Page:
Factbox-Fox case just one front in Dominion’s larger legal battle
FILE PHOTO: Ballot boxes miniatures are seen in front of displayed Dominion Voting Systems and Fox logos in this illustration taken April 6, 2023. REUTERS/Dado Ruvic/Illustration
By Helen Coster
(Reuters) – Dominion Voting Systems’ defamation lawsuit against Fox, which resulted in Tuesday’s $787.5 million settlement, is part of a broader legal campaign by the company to seek accountability from companies and individuals whom it claims have spread falsehoods about its technology.
Dominion in February 2021 filed a $1.3 billion suit against MyPillow Inc and its chief executive, election conspiracy theorist Mike Lindell, who falsely claimed that Dominion’s voting machines were used to rig the 2020 U.S. presidential election in favor of Democrat Joe Biden and against his Republican rival, then-U.S. President Donald Trump.
The suit, filed in the U.S. District Court for the District of Columbia, accuses Lindell of engaging in a “defamatory marketing campaign about Dominion that reached millions of people and caused enormous harm to Dominion.”
Lindell has countersued Dominion and previously told Reuters that he was “happy” Dominion sued him because the litigation would give him access to evidence he said would bolster his claims about the election.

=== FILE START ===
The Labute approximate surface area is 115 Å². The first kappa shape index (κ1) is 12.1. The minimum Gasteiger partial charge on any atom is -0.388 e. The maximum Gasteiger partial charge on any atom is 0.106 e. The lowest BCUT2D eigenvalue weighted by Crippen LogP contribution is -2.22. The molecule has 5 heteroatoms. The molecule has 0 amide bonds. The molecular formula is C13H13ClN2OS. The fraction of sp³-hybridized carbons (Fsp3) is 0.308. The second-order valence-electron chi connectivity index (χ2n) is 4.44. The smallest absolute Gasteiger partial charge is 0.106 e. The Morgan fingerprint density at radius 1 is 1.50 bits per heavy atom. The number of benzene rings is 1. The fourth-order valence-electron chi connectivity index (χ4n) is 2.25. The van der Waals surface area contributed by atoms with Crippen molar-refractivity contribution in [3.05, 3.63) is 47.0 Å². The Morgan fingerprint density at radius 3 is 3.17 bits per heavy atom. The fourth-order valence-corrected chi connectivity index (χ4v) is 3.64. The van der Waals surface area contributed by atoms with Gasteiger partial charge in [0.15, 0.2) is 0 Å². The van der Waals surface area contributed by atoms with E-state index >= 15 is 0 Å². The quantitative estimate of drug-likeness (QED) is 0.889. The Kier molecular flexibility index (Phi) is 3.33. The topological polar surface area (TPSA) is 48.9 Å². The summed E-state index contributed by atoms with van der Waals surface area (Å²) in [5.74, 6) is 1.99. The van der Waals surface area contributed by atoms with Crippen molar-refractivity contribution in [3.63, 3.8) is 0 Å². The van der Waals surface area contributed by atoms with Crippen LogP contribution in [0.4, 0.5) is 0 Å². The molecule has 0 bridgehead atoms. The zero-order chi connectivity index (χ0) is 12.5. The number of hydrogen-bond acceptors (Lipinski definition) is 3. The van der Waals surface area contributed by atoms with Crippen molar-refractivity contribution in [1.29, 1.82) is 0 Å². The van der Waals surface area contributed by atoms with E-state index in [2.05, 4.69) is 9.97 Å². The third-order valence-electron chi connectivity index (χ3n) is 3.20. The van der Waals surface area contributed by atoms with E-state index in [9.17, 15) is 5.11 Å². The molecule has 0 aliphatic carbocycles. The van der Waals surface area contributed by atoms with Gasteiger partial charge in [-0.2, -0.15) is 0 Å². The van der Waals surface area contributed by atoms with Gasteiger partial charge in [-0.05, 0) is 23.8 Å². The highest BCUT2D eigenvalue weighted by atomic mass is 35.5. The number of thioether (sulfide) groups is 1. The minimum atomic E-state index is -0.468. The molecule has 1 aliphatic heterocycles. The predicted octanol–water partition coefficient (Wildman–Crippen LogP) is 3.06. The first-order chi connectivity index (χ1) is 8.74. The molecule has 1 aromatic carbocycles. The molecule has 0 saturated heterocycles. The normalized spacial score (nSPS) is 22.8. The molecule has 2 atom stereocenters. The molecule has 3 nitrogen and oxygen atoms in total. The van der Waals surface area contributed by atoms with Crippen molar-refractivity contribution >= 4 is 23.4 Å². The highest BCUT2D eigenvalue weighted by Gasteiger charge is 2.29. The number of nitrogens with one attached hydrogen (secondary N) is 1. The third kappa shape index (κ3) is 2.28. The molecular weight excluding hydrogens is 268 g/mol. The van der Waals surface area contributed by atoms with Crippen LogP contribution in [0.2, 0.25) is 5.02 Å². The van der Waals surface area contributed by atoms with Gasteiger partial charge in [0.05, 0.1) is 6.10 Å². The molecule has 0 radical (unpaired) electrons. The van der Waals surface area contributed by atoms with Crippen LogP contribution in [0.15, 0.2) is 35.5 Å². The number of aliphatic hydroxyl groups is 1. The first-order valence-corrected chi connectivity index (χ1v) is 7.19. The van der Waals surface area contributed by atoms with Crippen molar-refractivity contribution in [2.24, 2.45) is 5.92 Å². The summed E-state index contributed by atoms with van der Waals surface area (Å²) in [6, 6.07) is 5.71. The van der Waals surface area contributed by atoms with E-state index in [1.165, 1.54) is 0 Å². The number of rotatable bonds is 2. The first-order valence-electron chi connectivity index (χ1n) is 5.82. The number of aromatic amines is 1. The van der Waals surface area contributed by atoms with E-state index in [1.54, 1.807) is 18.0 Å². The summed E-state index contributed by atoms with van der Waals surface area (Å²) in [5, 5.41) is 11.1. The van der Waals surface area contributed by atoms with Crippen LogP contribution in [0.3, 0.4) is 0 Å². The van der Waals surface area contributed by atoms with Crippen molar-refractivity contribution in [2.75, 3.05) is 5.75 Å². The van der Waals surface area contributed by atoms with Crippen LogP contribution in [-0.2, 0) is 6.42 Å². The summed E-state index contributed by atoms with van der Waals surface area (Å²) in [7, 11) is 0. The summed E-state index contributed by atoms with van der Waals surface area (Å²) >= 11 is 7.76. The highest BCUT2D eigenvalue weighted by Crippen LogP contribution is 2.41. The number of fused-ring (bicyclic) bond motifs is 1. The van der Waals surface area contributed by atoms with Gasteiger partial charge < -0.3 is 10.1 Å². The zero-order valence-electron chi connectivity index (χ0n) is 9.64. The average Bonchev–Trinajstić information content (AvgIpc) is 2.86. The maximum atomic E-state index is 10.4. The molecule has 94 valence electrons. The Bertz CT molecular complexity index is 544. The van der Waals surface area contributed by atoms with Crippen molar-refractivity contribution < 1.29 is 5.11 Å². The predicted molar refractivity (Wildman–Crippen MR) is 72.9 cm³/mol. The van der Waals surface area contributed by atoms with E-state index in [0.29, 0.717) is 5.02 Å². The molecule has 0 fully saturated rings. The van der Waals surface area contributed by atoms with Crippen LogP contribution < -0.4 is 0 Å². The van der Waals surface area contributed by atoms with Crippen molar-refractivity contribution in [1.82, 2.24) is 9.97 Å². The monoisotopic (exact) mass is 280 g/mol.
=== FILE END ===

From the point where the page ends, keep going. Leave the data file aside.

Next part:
MORE CONSERVATIVE NETWORKS
Dominion in August 2021 separately sued two conservative media networks, One America News Network and Newsmax Media Inc, for making similar debunked claims about vote rigging.
The two suits each seek more than $1.6 billion in damages.
In a statement to Reuters Wednesday, a Newsmax spokesperson said the network “believes that the facts at issue in Dominion’s case against it are materially different from those that may have driven Fox to settle and no conclusion about Newsmax should be drawn from that settlement.” The company said it stands by its coverage and will “vigorously defend” itself against Dominion’s claims.
A representative for One America News did not immediately respond to a request for comment.
TRUMP LAWYERS AND PATRICK BRYNE
Also in August 2021, Dominion sued Patrick Byrne, the former chief executive of online retailer Overstock.com (NASDAQ:OSTK) Inc, saying he too spread conspiracy theories about the company’s technology.
The suit also seeks more than $1.6 billion in damages.
In April 2022 a judge denied Byrne’s motion to dismiss the lawsuit. Byrne did not immediately respond to a request for comment Wednesday.
Dominion also has lawsuits pending against former Trump lawyers, Sidney Powell and Rudy Giuliani, over the vote rigging claims.
Powell has denied the allegations. Giuliani previously called the lawsuit “another act of intimidation by the hate-filled left-wing to wipe out and censor the exercise of free speech,” according to the New York Times. A lawyer for Giuliani did not immediately respond to a request for comment Wednesday.
Each suit against the lawyers seeks at least $1.3 billion in damages.